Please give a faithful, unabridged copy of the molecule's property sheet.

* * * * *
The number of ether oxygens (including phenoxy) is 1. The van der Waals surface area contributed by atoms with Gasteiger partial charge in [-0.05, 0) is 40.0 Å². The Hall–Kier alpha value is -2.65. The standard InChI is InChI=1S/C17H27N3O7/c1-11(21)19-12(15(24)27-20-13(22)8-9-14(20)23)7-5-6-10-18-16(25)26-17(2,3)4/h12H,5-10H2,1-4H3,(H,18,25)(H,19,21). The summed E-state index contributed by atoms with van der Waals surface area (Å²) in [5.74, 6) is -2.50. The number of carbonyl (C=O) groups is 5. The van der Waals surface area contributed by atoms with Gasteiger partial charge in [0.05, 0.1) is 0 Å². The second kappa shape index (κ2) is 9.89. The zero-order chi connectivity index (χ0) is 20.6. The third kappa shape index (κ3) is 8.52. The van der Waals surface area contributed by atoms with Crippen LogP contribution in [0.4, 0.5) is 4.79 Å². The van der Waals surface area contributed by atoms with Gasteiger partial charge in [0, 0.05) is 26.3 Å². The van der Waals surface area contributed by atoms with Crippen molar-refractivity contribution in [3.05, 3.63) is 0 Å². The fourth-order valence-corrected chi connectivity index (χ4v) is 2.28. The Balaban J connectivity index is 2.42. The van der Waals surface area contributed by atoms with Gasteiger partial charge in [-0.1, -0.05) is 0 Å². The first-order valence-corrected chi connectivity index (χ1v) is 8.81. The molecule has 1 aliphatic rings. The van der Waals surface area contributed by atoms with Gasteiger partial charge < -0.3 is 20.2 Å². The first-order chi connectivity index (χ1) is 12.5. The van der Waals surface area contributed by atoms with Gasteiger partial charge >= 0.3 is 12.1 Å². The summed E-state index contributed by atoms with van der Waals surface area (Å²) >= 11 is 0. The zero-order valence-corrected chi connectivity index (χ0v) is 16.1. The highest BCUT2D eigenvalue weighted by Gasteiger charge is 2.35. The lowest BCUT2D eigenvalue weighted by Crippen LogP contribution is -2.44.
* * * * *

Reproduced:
The number of ether oxygens (including phenoxy) is 1. The van der Waals surface area contributed by atoms with Gasteiger partial charge in [-0.05, 0) is 40.0 Å². The Hall–Kier alpha value is -2.65. The standard InChI is InChI=1S/C17H27N3O7/c1-11(21)19-12(15(24)27-20-13(22)8-9-14(20)23)7-5-6-10-18-16(25)26-17(2,3)4/h12H,5-10H2,1-4H3,(H,18,25)(H,19,21). The summed E-state index contributed by atoms with van der Waals surface area (Å²) in [5.74, 6) is -2.50. The number of carbonyl (C=O) groups is 5. The van der Waals surface area contributed by atoms with Gasteiger partial charge in [0.05, 0.1) is 0 Å². The second kappa shape index (κ2) is 9.89. The zero-order chi connectivity index (χ0) is 20.6. The third kappa shape index (κ3) is 8.52. The van der Waals surface area contributed by atoms with Crippen LogP contribution in [0.4, 0.5) is 4.79 Å². The van der Waals surface area contributed by atoms with Gasteiger partial charge in [0, 0.05) is 26.3 Å². The van der Waals surface area contributed by atoms with Crippen molar-refractivity contribution in [3.05, 3.63) is 0 Å². The fourth-order valence-corrected chi connectivity index (χ4v) is 2.28. The Balaban J connectivity index is 2.42. The van der Waals surface area contributed by atoms with Gasteiger partial charge in [-0.1, -0.05) is 0 Å². The first-order valence-corrected chi connectivity index (χ1v) is 8.81. The molecule has 1 aliphatic rings. The van der Waals surface area contributed by atoms with Gasteiger partial charge < -0.3 is 20.2 Å². The first-order chi connectivity index (χ1) is 12.5. The van der Waals surface area contributed by atoms with Gasteiger partial charge >= 0.3 is 12.1 Å². The summed E-state index contributed by atoms with van der Waals surface area (Å²) >= 11 is 0. The zero-order valence-corrected chi connectivity index (χ0v) is 16.1. The highest BCUT2D eigenvalue weighted by Gasteiger charge is 2.35. The lowest BCUT2D eigenvalue weighted by Crippen LogP contribution is -2.44.